Rodney Johnson | Monday, January 7, 2013 >>
We need a banking revolution… or at least a saver’s revolution.
The latest twist in the saga of the bank bailouts is almost too much to bear. Just when you thought large banks might be brought to heel, or at least stopped from inflicting more harm, we get the end of TAG (Transaction Account Guarantee).
While I am not a fan of this bailout program (or any other, really), the ramifications of ending it now will be disastrous for small banks.
In the depths of the financial crisis everyone was worried about their money. Was it safe in banks that seemed so shaky?
FDIC insurance guaranteed smaller deposits (less than $100,000 at first and then less than $250,000 later), but what about larger numbers? What about company deposits that had to be in the millions to meet payroll needs and pay suppliers?
Depositors of this size were nervous and in danger of jumping ship…
They could take their money out of the banks and simply buy very short-dated U.S. government debt (one- to six-month maturities). Or they could move their money around to many different banks, an idea the Fed didn’t like.
If the deposits left the banks altogether, then the banks would have smaller capital bases, which would force them to sell off loans or other assets to keep their capital ratios (deposits-to-loans) in balance. This would have created even more pressure on banks.
So the government implemented an unlimited guarantee on non-interest bearing transaction accounts, which became TAG.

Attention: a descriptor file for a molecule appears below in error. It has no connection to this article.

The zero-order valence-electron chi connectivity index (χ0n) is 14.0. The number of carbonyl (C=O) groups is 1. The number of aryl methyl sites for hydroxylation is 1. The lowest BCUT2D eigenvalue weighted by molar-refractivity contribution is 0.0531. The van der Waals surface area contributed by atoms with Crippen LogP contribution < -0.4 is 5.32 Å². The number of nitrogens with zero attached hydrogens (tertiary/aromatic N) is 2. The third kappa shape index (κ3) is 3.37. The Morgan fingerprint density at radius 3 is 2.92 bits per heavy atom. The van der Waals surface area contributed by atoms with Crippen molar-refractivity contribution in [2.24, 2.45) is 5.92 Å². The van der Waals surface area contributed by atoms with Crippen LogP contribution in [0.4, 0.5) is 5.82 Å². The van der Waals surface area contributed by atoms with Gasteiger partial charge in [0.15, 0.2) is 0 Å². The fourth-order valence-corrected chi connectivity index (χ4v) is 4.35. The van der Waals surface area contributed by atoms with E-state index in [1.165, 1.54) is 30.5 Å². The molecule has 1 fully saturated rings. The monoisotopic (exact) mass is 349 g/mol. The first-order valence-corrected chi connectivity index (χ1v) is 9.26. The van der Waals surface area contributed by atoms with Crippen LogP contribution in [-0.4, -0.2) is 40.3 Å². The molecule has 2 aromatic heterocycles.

Now, with the crisis abated for the moment, the government is allowing TAG to expire. But here’s the problem…
The underlying issues the banks face have not gone away. They still hold billions, if not trillions, in bad assets. They own homes they acquired through foreclosure. They have delinquent home loans on their books, and then there are all those pesky Home Equity Lines of Credit (HELOCs) that no one’s discussing.
To top it off, banks are not required to mark their assets to the market price. That means they can say they have trillions in assets when the reality is they have nothing close to that. So no one really knows what will happen when the next shock to the system occurs.
Hmmm. Scratch that last part. There is something that we know. Government will rescue the largest and most broken banks… again.
So what is the natural outcome of the end of TAG?
Large depositors will move their funds to the banks most likely to be rescued – those behemoth banks that are the crux of our broken system today – leaving those smaller, more prudently run banks to run dry.
As this shift occurs, expect the stock prices of small and regional banks to come under pressure, while the giants in the system enjoy gains that, oddly, they created through their own failures.
Surely we can create a better system than this. We think it’s time savers revolt!
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